Anyone who's ever applied for a job knows how stressful it can be. And for some, the hardest part is the cover letter.
It should be professional, but make you stand out. It should be short, but not too short.
While a cover letter can seem like a formality, it's an important first step in the process.
"It's your personal sales brochure," said James Innes, chairman of the James Innes Group and author of several career books. No wonder it's so daunting.
Here are a few tips to help you pen the cover letter most likely to get you hired.
Read the job posting closely
"The things that come at the top of the job description are the most important," said Martin Yate, career coach and bestselling author of the Knock 'Em Dead series.
To make sure you highlight the traits your potential employer really cares about, refer to the skills listed in the job posting to inform how you talk about yourself in your letter.
Yate suggested going a step further by reviewing job listings at several companies, and seeing if any skills or traits are repeated across an industry. "I would recommend collecting half a dozen job postings," he said. "Look at what they have in common."
Quality over quantity
When you're first looking for jobs, it can be tempting to send out a generic cover letter to as many employers as possible. But that doesn't work, Innes said. Recruiters can tell, and they don't like it.
Keith Bevans, head of Bain & Company's global consultant recruiting, warned that a poor cover letter can hurt an applicant's chances of getting the job. "The cover letter becomes an important data point on how good they are at certain skills that might be relevant to the job they're applying for," he said.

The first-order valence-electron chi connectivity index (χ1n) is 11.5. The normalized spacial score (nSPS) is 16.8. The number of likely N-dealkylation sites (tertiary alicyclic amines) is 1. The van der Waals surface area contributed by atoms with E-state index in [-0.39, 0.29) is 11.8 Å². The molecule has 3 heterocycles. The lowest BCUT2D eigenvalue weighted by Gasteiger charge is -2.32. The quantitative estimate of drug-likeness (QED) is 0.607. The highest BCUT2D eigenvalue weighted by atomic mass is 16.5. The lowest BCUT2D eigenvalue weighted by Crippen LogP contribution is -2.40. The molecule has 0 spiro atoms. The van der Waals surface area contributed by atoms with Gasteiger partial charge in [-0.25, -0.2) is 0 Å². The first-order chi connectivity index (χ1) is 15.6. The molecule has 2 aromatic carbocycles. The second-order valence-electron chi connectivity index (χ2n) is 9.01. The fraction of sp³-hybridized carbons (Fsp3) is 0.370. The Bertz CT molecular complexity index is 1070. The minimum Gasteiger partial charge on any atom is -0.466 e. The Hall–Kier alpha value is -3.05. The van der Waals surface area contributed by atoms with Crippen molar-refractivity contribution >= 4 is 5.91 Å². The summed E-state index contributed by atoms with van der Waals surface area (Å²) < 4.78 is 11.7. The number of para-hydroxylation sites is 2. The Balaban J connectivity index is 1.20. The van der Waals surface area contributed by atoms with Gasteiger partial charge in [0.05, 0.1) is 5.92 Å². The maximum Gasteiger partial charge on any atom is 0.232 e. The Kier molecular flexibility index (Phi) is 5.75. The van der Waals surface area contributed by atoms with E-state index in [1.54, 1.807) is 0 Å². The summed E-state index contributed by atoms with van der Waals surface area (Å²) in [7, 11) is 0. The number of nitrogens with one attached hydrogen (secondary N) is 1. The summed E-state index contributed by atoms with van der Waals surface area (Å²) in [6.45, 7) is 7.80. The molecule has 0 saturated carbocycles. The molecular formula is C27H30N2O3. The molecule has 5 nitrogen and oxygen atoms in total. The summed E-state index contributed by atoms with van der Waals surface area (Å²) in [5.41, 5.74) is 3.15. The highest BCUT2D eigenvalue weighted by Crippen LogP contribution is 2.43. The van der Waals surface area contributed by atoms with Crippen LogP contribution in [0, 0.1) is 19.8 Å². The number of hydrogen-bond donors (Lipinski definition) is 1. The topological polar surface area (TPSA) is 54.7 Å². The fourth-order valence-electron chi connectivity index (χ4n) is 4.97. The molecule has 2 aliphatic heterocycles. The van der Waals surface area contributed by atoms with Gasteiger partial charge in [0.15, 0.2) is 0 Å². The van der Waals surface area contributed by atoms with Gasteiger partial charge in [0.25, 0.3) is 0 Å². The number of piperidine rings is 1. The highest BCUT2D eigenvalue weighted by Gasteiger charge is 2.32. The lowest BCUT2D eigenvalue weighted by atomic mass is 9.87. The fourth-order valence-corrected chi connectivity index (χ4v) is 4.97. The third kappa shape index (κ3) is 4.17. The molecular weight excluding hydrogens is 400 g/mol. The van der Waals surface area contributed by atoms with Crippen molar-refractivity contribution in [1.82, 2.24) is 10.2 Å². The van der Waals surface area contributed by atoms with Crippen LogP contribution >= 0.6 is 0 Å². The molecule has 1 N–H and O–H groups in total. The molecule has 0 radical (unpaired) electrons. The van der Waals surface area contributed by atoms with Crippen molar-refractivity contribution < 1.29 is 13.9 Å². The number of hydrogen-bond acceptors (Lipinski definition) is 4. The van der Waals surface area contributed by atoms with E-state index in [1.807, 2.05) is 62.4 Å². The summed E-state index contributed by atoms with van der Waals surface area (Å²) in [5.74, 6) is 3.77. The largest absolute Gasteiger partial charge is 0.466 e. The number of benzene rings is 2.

Related: How to answer the salary question during a job interview
Make a good first impression by ditching "to whom it may concern." Instead, look for the name of a hiring manager and address it to them. You should also try to find out a little bit about them, and say something nice about their achievements. "If you can flatter someone in the opening line and create a connection, you've got their attention," said Yate.
Tell a good story
Once you've determined what matters to employers, figure out what type of story you want to tell about yourself -- and be succinct.
"The best cover letters tend to be short and to the point," Bevans said. You don't want to repeat what's in your résumé.
Rather than telling employers what you think you're capable of, tell them what you've already achieved. "People are hired on credentials, not potential," said Yate. "We want to leave out things like 'I think I could do a great job.'" Offer specific, relevant examples, Innes added.
Related: What top employers look for in new college grads
Bevans noted that if you're going to use buzzy terms to describe yourself, you should be able to back them up. "A lot of students write cover letters that are like treasure maps with no treasure," he said. "If you say you're a good team player" you should have a specific example to back that up, said Bevans.
Stick to clean templates
Yate recommended using one of two possible cover letter formats. The first is a simple letter, made up of a few paragraphs and lasting no longer than a single page. First get your reader's attention with a personal reference, then name the position you're applying for. In the following paragraphs, lay out your relevant skills and experiences. Conclude by outlining an actionable next step. Rather than telling the reader you look forward to hearing from them, say you'll reach out by a certain date to follow up.
The second format is called an executive briefing. You still write a paragraph at the top explaining what you're applying for, and one at the bottom with a plan of action. But instead of writing out some paragraphs in between, set up two columns: One with a list of requirements pulled form the job posting, and one with a list of your corresponding skills and achievements. This format lets recruiters see clearly why your experience makes you a good fit for the job.
Check your work
"Presentation is important," said Innes. That means not only that your cover letter should be cleanly laid out, but also that your spelling and grammar have to be perfect.
"Recruiters sit and read through a lot of résumés," Innes said. "You become very good at spotting those errors." Chances are, he said, recruiters will just trash a cover letter with spelling or grammatical errors.
CNNMoney (New York) First published November 16, 2017: 10:27 AM ET